The rest of us get to sit and watch as America's lowest common denominators proudly assert themselves as the voracious consumers of insipid garbage that they are. These people don't need Duck Dynasty, they need stimulation. A&E, and all other peddlers of such piss porridge will be more than happy to provide for their viewership the next big brainless distraction. All of the backlash, of course, will ring rather hollow as soon as these folks have moved on, which they will do with haste.

Monday, December 2, 2013

"It Doesn't Take a Village" And Other Moral Failings of the Wrong

Recently, I've noticed a common response on the internet to any question pertaining to the role of the government (sometimes the public school system, other times SNAP benefits) in regards to the wellbeing of children.

"It does NOT take a village, it takes a family."

This, of course, is a reaction to the proverbial idea that "it takes a village to raise a child."

I used to think this was a pretty common proverb, so much so as to the point of being cliche or platitudinous. As much as I groan in the midst of unoriginal thought and expression, some cliches and platitudes achieve that very status for a good reason.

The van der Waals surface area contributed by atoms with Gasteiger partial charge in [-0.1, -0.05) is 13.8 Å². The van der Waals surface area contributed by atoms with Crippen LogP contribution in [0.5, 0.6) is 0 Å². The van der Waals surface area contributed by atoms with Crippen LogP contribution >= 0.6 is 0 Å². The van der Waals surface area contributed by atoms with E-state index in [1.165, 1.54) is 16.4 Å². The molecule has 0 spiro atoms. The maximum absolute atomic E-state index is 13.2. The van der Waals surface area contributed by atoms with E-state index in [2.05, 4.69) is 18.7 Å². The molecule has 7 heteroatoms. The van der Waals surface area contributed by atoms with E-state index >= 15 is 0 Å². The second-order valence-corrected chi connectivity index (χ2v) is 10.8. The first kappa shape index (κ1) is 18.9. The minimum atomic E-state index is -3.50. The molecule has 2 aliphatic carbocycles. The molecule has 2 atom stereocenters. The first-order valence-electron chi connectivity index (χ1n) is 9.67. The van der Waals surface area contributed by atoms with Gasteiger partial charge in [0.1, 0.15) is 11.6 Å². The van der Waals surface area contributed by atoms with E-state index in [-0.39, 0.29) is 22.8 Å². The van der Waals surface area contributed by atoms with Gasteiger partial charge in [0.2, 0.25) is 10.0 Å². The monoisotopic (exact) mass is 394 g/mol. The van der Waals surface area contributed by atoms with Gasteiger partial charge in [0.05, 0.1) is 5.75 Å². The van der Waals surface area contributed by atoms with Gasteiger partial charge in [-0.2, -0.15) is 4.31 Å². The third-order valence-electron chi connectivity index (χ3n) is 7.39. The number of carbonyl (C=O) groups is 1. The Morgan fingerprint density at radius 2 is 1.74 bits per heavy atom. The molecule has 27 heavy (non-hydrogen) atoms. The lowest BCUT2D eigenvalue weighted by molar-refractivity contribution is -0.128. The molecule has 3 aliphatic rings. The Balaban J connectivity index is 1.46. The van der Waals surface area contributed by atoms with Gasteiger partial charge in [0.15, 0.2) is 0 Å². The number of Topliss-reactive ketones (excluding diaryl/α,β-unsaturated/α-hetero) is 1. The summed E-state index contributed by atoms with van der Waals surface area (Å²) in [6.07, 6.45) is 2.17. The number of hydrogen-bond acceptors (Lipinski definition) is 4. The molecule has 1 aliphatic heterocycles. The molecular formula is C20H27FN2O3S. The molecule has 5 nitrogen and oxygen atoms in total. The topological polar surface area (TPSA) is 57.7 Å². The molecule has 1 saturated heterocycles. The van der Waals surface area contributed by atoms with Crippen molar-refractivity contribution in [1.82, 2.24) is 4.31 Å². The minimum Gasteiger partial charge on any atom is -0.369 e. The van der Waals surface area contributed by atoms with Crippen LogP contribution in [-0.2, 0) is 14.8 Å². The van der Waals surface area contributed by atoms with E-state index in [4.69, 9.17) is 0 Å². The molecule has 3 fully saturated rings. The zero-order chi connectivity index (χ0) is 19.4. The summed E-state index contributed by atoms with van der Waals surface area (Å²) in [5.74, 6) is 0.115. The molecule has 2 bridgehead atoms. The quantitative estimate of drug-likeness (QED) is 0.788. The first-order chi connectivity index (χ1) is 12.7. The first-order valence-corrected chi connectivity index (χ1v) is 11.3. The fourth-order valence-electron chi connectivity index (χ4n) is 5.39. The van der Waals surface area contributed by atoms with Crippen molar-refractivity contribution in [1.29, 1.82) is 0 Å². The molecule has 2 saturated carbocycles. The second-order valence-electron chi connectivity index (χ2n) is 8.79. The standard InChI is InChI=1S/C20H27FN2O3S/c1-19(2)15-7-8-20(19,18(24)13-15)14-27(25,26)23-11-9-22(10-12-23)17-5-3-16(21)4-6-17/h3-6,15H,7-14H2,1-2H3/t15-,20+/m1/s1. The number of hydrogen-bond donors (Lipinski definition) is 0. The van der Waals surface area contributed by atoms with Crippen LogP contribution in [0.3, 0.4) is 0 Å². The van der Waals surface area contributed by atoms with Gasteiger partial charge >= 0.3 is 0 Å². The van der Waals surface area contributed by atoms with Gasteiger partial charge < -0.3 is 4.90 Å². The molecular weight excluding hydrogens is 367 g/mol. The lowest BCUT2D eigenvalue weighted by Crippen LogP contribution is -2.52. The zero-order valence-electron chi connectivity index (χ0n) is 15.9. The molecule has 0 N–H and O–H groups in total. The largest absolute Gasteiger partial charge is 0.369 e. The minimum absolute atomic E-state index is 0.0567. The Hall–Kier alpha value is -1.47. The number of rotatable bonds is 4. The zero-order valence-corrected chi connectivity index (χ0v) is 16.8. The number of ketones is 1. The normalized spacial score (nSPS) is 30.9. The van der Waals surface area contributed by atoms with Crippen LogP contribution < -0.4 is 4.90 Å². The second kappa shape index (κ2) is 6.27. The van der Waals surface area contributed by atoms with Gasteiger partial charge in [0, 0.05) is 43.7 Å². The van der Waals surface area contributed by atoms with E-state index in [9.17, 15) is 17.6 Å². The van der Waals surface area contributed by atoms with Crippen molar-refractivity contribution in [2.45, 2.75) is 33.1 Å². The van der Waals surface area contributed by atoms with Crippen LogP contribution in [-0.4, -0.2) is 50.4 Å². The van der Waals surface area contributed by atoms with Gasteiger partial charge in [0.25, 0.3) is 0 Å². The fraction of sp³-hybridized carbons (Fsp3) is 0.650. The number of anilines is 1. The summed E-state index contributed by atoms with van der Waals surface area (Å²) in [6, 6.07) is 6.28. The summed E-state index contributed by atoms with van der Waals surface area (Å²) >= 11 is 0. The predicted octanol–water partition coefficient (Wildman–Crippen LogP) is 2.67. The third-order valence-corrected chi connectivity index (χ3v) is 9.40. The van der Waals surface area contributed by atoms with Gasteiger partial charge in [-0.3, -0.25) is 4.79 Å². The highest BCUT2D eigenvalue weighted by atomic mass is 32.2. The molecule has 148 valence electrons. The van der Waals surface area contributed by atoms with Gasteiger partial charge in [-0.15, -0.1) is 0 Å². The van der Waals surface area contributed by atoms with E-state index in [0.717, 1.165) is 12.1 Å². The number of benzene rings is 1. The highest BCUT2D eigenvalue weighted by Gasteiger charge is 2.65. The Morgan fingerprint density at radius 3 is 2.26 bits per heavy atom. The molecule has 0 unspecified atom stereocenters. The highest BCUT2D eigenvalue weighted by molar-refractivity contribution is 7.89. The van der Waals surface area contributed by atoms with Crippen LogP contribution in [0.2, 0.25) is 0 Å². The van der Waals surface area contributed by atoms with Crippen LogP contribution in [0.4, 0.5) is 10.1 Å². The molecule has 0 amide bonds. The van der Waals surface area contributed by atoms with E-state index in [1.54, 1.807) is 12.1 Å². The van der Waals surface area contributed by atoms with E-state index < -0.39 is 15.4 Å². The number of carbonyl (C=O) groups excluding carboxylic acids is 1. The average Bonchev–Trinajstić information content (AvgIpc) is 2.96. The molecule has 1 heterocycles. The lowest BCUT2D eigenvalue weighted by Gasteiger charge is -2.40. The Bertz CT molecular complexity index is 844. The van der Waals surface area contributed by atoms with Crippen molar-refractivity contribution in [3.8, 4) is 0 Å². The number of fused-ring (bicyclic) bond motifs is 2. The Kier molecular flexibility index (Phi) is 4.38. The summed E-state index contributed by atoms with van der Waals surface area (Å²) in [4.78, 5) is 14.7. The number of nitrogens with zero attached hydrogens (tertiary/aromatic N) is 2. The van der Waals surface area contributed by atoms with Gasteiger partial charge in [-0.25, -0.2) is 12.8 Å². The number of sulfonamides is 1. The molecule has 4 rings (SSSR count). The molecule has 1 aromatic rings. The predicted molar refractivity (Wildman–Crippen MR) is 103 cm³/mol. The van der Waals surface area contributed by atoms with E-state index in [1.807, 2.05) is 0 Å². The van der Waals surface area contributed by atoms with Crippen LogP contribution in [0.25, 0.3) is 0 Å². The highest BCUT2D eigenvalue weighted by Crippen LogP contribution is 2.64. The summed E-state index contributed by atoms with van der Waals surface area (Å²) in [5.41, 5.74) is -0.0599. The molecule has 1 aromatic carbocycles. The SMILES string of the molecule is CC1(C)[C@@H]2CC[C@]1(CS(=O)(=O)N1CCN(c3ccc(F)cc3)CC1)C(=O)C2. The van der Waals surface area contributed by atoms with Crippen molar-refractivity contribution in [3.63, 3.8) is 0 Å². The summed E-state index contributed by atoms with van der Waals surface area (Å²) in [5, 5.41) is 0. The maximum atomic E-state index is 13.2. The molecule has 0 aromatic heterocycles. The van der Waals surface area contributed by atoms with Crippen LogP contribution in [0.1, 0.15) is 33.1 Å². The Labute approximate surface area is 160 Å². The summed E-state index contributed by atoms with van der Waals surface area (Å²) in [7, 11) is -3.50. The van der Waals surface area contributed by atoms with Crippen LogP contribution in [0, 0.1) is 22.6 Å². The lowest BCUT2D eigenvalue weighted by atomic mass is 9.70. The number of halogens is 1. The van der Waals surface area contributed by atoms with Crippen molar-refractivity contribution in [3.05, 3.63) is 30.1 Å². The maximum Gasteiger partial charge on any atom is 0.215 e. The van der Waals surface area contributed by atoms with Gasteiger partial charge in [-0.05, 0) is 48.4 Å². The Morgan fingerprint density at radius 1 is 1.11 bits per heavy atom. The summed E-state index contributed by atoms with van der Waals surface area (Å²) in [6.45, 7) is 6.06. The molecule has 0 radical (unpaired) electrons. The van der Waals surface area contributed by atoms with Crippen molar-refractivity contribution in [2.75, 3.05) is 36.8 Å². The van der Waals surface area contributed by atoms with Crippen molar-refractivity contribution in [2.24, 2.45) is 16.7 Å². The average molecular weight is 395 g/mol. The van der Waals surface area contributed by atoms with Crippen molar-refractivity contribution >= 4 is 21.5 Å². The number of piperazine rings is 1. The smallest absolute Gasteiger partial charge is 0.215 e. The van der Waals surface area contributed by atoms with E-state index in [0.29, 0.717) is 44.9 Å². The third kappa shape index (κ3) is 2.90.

Being the unrepentant leftist commie that I am, I usually stereotype the more conservative members of our society as speaking in cliches and platitudes. There is comfort in the moral sanctimony of repeating things that are good because other people before you said them with the same confidence, and those people were not harmed for saying such things. There is order, a veneer of meaning, and a facade of wholesomeness.

I did some light digging, figuring that's all that would be required, to get to the root of the right wing reaction against what I thought was an otherwise reasonable and common sense proverb. Here's what I've found thus far, having only barely struck the surface of the dirt wherein such thoughtlessness is sustained:

A.) It's considered an African proverb. So it's probably from Kenya. You know what that means!

B.) Hillary Rodham Clinton published a book in 1996 called It Takes a Village: And Other Lessons Children Teach Us. The book, apparently, expands upon the idea of the proverb itself. As it's written by (well, credited to) a Democrat and then-First Lady, it's obviously Marxist propaganda.